We’re a long way from being able to do a 200 mile weekend, if ever. Good luck to you and Kelly. We’re a heavier team than you, and my wife, Patty, has arthritis in her knees, so we’re working towards a couple hundred miles a month. Getting old sucks! In addition to the tandem, I ride my single bike a couple hundred miles a week. But it’s harder for Patty with her knees.

          • Jay

            The 145mm rear wheel comes with a bunch of spacers on the axel, so I simply removed about 8mm worth of spacing and it fits fine. The quick-release skewers grasp the frame without issue. If you can find the 135mm rear wheel, I’m guessing that is in fact the right size, but the 145mm wheel can be made to fit in a few minutes if you have a set of cone wrenches.

          • John McCutcheon

            The eBay seller on the cranks contacted me and canceled the transaction. Said they didn’t have the item in stock, and that it was listed by mistake. Bummer!

        • John McCutcheon

          Hey Jay, me again…

          I was wondering if the wheelset you used, the Dyads, have the CNC machined sidewalls for the rim brakes. Even though our original wheels are holding up just fine, the tires are about worn out and it seems like it might be a good time to replace both.

          Thanks,
          John

          Reply

  4. Jay, you have a pretty tall stem on that bike. How tall are you? I am 6’7″ and I am wondering if there is any way to get this bike to work. I just got married and would like to ride a tandem with my new wife but the prices for most of the new ones are pretty daunting, I was looking at a Hokitika XXL/L bike but it would cost over $3000. A Co-Motion would be over $4000 with the custom sizing I would need. We want to just try out tandem cycling before we decide to shell out that kind of money.

    Also, Peter White Cycles makes a wheelset based on the Shimano tandem hubs for $366 with Sun CR-18 rims, scroll down to the bottom of the page here: http://www.peterwhitecycles.com/tandemparts.asp

    Peter built my dynohub wheel that I use on my single bike for night time rides and it’s been very durable despite only having 28 spokes. It even survived a very rough accidental off road excusion with just a minor spoke adjustment. I am extremely happy with it.

    Reply
    • Jay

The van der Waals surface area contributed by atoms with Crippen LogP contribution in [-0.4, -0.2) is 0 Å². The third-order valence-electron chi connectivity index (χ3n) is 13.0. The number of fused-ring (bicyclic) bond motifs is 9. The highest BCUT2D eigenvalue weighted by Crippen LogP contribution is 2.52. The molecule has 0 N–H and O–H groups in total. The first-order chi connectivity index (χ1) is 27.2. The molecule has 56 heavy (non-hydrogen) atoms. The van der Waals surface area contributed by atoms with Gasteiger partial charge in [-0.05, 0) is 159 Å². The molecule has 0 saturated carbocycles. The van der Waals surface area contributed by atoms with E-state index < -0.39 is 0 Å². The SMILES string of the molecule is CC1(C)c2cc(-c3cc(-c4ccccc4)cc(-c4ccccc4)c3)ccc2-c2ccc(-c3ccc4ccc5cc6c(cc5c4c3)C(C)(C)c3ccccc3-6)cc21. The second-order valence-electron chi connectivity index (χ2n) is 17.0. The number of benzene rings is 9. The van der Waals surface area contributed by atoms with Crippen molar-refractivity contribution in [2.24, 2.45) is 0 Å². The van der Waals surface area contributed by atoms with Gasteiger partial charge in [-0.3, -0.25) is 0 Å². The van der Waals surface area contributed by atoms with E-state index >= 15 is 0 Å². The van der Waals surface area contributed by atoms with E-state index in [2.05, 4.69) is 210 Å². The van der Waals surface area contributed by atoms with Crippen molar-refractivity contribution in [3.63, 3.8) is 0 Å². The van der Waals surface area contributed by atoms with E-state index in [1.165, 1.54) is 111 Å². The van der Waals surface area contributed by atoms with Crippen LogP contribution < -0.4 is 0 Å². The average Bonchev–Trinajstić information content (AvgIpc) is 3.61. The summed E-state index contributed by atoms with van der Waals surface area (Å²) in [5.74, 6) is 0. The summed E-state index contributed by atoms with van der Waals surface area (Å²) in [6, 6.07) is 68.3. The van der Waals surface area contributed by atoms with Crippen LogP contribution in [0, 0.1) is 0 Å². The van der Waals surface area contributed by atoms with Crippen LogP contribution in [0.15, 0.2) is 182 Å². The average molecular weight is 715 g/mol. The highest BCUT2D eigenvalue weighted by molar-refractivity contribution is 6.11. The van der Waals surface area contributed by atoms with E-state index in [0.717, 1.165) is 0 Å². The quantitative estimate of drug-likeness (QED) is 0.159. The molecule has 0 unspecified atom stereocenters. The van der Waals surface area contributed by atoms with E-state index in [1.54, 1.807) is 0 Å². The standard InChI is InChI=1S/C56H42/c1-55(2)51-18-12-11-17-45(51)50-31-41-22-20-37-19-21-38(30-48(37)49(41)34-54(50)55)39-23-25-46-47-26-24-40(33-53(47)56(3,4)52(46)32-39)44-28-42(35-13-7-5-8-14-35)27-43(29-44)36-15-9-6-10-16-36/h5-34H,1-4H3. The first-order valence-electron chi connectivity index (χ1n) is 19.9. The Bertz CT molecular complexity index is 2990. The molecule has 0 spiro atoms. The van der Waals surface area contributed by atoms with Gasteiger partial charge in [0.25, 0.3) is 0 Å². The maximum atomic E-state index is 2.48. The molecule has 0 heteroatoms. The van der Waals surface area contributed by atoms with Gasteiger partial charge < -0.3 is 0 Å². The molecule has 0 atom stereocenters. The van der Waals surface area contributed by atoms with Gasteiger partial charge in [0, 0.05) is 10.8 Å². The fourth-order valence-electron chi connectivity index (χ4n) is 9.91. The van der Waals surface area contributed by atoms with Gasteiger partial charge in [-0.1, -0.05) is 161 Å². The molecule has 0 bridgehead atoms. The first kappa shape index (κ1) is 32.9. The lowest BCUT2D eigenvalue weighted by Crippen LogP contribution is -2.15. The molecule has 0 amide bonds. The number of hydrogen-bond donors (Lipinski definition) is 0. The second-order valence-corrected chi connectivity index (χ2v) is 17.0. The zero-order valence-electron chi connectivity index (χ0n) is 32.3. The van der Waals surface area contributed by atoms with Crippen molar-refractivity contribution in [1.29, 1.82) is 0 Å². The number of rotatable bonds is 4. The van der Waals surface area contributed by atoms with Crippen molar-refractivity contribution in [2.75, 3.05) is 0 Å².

Hey Jim,

      The stem on our Viaggio is indeed quite tall. I’m only 6’0″, but I’ve got long legs and a short torso, so I needed something to bring the bars a lot closer. At your height, you will certainly need to replace the stock pilot seat post as well (I did). Something 450×25.4mm or longer will work.

      I would say “Go for it!”, especially if you’ve got an older bike laying around that you can cannibalize for a saddle and some brakes.

      As I mentioned above, recently we upgraded to Thudbuster suspension seat posts from Cane Creek (ST up front, LT in back). We picked up another Selle SMP saddle for Kelly, too. I also upgraded the chains to Shimano HG91 series. At this point, I’ve sort of stopped tracking our investment in the bike. I’m sure we’re close to $2000 by now, but we’ve logged almost as many miles on it, and the cost has been spread out over 8 months. It’d be hard to complain about..

      I *don’t* think our Viaggio, even as it sits today, is as good as a Co-motion or Santana. Maybe it’s almost as good as Hokitika? Probably not quite. But — for the initial investment, and the fact that we were able to get out on the road for under a grand.. I’m pleased.

      That’s good to know about the wheel set! I’ll certainly check them out if our Handspun set needs replacing. So far, so good. But we’re headed to Massachusetts to ride the Pan-Mass Challenge in just 2 weeks, and MA roads are a whole different ballgame 😉

      Good luck, Jim!

      Reply
    • Jay

      Hey Marcus,

      That’s a really good question. I think it depends, at least in part, on the kind of riding you’re looking to do. The Viaggio’s geometry is better suited for road applications and will accommodate a wider range of rider sizes, while the Trek is more of a rail trail / path-friendly setup and requires a smaller stoker than the Viaggio. That said, with some road bars and different saddles, I see no reason why you couldn’t make the Trek a more road-oriented ride. And it does come with an eccentric bottom bracket, which is a significant improvement over the Viaggio. I would say you could probably build a decent road platform from either; the Viaggio lets you get started for half the cost, while the Trek saves you from having to upgrade wheels and brakes before long.

      Not really a definitive answer, but because you’re gonna eventually have to turn a wrench on either bike, I think it’s the only answer I can give 🙂

      Reply
  5. Garry